Baking with your eggs

Discussion in 'Egg, Chicken, & Other Favorite Recipes' started by trifecta, Dec 12, 2012.

  1. trifecta

    trifecta Chillin' With My Peeps

    172
    10
    104
    Mar 20, 2012
    Laidley, QLD, Australia
    Hi Everyone!

    So, I kept 2 black broiler hens and 4 cornish that were destined for my freezer (and technically still are!).... well lo and behold, a few of them are now laying and I've gotten about a dozen eggs this week!

    My question is, do you find if you use your fresh eggs for baking that you need to adjust the recipie at all? I've eaten a few of them for breakfast and they have a gorgeous, orange yolk.... and I think they're about medium size. I put them in a carton next to store bought eggs and they look about the same to me (not noticably smaller). I don't have an egg scale.

    I'm just curious if anyone really worries about the egg size with baking.
     
  2. Judy

    Judy Moderator Staff Member

    34,028
    458
    448
    Feb 5, 2009
    South Georgia
    For most recipes that call for one or two eggs, it's not likely to be significant, certainly not for cookies and such. Recipes usually assume large eggs, so if you usually bake with medium, you're skimping a bit anyway. I don't think I'd add an extra egg to make up the difference unless the recipe called for 6 eggs or more, if then.
     
  3. trifecta

    trifecta Chillin' With My Peeps

    172
    10
    104
    Mar 20, 2012
    Laidley, QLD, Australia
    Thanks! I just made some gingerbread cookies and just used the number of eggs and it seemed to come out ok!
     
  4. donrae

    donrae Hopelessly Addicted Premium Member

    31,451
    3,543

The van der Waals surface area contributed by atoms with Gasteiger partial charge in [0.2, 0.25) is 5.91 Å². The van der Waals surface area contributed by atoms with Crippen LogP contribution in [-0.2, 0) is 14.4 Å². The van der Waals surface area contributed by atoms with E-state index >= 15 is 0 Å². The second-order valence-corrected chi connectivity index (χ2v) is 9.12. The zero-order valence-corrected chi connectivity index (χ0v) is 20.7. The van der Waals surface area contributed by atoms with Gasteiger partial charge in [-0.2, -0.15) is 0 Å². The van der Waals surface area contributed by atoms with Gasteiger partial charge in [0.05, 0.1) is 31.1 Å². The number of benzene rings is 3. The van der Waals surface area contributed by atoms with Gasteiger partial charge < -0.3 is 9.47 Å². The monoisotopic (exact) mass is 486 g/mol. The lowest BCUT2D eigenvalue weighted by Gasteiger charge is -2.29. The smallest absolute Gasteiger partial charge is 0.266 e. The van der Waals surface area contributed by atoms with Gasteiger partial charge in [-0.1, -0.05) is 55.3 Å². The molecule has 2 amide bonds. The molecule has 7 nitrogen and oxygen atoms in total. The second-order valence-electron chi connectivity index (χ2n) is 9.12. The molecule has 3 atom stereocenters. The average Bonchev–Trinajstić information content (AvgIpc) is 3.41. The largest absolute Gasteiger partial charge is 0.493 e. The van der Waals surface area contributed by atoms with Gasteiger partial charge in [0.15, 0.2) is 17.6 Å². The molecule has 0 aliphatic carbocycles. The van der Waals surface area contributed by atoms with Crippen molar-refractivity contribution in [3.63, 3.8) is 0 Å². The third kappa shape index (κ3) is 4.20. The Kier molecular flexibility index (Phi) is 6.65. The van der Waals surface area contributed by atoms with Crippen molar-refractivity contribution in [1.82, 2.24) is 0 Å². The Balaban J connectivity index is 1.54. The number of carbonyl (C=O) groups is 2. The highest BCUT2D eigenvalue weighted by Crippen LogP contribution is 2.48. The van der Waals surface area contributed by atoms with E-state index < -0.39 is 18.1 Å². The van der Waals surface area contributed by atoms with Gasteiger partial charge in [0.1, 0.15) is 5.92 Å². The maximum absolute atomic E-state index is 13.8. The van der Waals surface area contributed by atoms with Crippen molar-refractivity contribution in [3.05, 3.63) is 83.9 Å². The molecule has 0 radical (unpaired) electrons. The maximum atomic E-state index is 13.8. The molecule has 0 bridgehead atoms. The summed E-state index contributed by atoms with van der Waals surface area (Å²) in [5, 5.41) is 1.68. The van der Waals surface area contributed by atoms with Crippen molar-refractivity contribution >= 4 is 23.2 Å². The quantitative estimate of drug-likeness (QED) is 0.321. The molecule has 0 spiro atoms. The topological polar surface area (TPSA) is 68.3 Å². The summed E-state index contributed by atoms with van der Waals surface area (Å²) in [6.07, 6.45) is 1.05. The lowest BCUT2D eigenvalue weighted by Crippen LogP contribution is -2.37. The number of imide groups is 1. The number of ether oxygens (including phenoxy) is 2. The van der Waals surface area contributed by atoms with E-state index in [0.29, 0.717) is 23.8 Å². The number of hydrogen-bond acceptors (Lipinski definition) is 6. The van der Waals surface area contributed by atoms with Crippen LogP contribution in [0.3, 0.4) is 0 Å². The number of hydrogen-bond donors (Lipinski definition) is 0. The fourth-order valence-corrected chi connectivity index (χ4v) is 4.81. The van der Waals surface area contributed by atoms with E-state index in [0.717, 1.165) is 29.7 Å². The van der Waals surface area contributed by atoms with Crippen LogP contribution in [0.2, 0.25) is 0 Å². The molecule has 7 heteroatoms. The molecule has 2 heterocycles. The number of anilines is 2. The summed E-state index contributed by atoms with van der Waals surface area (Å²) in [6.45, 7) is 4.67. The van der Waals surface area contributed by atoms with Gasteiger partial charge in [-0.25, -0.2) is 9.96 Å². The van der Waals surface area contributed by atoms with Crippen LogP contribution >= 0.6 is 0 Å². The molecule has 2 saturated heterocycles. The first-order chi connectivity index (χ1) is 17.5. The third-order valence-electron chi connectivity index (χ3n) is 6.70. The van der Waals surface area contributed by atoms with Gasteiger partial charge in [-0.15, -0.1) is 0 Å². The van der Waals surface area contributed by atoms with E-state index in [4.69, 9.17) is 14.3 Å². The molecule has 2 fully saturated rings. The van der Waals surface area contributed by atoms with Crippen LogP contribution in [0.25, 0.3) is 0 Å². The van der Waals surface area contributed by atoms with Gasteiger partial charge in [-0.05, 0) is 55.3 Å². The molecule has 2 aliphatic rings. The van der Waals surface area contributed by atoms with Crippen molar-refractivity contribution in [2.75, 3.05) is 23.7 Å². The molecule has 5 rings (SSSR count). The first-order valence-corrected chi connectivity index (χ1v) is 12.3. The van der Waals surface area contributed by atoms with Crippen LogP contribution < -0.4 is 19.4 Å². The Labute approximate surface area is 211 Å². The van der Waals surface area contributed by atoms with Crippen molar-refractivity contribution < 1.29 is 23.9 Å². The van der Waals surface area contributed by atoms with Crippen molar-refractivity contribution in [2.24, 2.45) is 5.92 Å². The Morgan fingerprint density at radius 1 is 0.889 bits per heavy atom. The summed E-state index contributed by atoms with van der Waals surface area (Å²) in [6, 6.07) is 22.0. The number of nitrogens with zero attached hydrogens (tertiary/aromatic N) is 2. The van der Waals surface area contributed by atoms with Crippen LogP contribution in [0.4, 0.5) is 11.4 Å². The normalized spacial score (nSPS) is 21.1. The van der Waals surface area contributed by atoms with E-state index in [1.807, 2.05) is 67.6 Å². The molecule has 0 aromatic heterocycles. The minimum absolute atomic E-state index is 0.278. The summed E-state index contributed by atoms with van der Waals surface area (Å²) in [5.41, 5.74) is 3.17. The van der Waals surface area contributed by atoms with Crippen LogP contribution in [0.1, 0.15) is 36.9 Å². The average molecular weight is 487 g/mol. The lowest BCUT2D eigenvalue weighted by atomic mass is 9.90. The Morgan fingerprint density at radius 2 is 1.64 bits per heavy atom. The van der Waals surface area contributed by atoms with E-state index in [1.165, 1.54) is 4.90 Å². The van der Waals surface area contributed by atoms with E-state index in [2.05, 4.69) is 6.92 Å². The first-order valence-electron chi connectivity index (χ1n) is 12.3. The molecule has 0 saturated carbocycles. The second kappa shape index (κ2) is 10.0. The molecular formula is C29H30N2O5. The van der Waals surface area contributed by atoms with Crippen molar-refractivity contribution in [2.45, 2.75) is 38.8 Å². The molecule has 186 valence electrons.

538
    Jun 18, 2010
    Southern Oregon
    I just eyeball it. If I've got really small pullet eggs I might throw another one in, depending on what I'm baking. With quick breads, cakes, brownies I often "round up" so to speak on the eggs and add more. What's fun is when you have bantam eggs.......how many equals one regular egg?
     
  5. trifecta

    trifecta Chillin' With My Peeps

    172
    10
    104
    Mar 20, 2012
    Laidley, QLD, Australia
    I actually found a chart online that went through egg conversion sizes after I started looking. I have no idea how big a bantam egg is (small?) but basically it sounds like unless I"m baking in a large quantity that I dont need to worry between swapping medium for large eggs. Someone pointed out that since no 2 eggs are exactly alike, there's always some degree of variability anyway (DUH!!!! why didn't I think of that sooner!!!)
     
  6. donrae

    donrae Hopelessly Addicted Premium Member

    31,451
    3,543
    538
    Jun 18, 2010
    Southern Oregon
    Right, just for one batch of something don't fret it.
     
  7. Oregon Blues

    Oregon Blues Overrun With Chickens

    5,532
    187
    273
    Apr 14, 2011
    Central Oregon
    The difference is that you might notice that your baked goods are better when made with home raised eggs.

    A little extra egg never hurts a baked good. I use my jumbo duck eggs 1 for one substitution for large chicken eggs in recipes and it has never caused any problems. I even use them for custards where you might assume that proportion was critical, but the custard came out just fine (and super rich)
     
  8. wyoDreamer

    wyoDreamer Chillin' With My Peeps

    3,264
    429
    246
    Nov 10, 2010
    If you are really worried about it, or trying to cook with bantam sized eggs, just use a liquid measuring cup.
    A large egg is a 1/4 cup.

    When you use egg substitute (yuck), you use 1/4 cup for each egg.
    When making a 2 egg omlet the Weight Watchers way - you use one egg and 1/4 cup of egg whites (lower fat content, but still real egg taste).
     

BackYard Chickens is proudly sponsored by